Air Pollution Raises Risk of Heart Death
Air Pollution May Be More Dangerous to the Heart Than Lungs
Dec. 15, 2003 -- Breathing polluted air day after day may be
more dangerous to you heart than to your lungs researchers say.
New studies add to mounting evidence that air pollution is a
risk factor for heart disease. The most recent, shows the risk of dying from
heart disease is greater than from lung-related illnesses when exposed to air
Researchers say the findings confirms recent studies that show
air pollution provokes inflammation not only in the lungs but inflammation
which also speeds hardening of the arteries, and affects heart function. Those
negative effects are much greater in smokers.
The study showed that for every increase unit in air pollutant
measure, the risk of death caused by heart disease in major U.S. cities rose by
8% to 18%, and heart disease death posed a much greater threat to people living
in polluted areas than lung disease.
The results appear in the Dec. 16 rapid access issue of
Circulation: Journal of the American Heart Association.
Air Pollution Hurts Heart too
In the study, researchers linked data on risk factors and death
collected from about half a million people who participated in the Cancer
Prevention Study II by the American Cancer Society to information on air
pollution from the U.S. Environmental Protection Agency.
Researchers focused on fine particulate matter air pollution,
microscopic particles in the air that measure less than 2.5 micrometers in
diameter, which is about the size of cigarette smoke particles.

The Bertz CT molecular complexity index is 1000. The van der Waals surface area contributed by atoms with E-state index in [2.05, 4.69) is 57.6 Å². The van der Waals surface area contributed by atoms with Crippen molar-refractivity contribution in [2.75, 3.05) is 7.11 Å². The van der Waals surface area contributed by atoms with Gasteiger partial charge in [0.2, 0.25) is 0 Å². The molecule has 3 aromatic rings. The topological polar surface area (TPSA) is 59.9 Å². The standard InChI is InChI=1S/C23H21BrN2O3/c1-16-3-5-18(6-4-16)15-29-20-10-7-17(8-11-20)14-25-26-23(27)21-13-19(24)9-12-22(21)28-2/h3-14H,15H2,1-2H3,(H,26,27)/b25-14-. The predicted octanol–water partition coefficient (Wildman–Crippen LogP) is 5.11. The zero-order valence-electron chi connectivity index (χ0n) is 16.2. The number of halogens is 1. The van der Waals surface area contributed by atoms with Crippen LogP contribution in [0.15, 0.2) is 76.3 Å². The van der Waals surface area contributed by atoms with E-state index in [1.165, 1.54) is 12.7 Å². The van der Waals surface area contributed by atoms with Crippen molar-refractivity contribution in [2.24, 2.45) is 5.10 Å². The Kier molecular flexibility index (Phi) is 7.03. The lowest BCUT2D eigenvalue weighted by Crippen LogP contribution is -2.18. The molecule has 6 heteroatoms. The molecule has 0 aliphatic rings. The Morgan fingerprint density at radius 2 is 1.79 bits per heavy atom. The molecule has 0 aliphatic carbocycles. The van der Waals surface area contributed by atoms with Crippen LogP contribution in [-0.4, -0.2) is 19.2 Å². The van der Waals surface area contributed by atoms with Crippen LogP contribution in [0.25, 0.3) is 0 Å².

Between 1982 and 1998, 22.5% of the people involved in the
study died, and researchers found a clear association between air pollution and
They found 45% of all deaths in the study were caused by heart
disease, such as heart attack, heart failure, and cardiac arrest. Lung disease
accounted for only about 8% of the deaths.
For every increase of in air pollutants of 10 micrograms per
cubic meter of air, the risk of all heart disease and diabetes rose by 12% and
heart disease alone rose by 18%.
Compared with people who had never smoked, researchers found
former smokers had a 26% higher risk of death from heart disease and diabetes.
Current smokers had a 94% higher risk of death from heart disease and diabetes
for every increase in air pollutant measure.
Researchers acknowledge that air pollution is not the main
cause of heart disease, and many other factors, such as diet and lifestyle,
play a role. But a greater understanding about the link between air pollution
and heart disease could have important implications.
"We might be able to reduce the underlying processes of
some cardiovascular disease just by reducing the exposure to air pollutants.
And possibly, there may be ways to mitigate the impacts of air pollution, such
as anti-inflammatory medications or other interventions," says researcher
C. Arden Pope, III, PhD, an epidemiologist at Brigham Young University in
Provo, Utah, in a news release.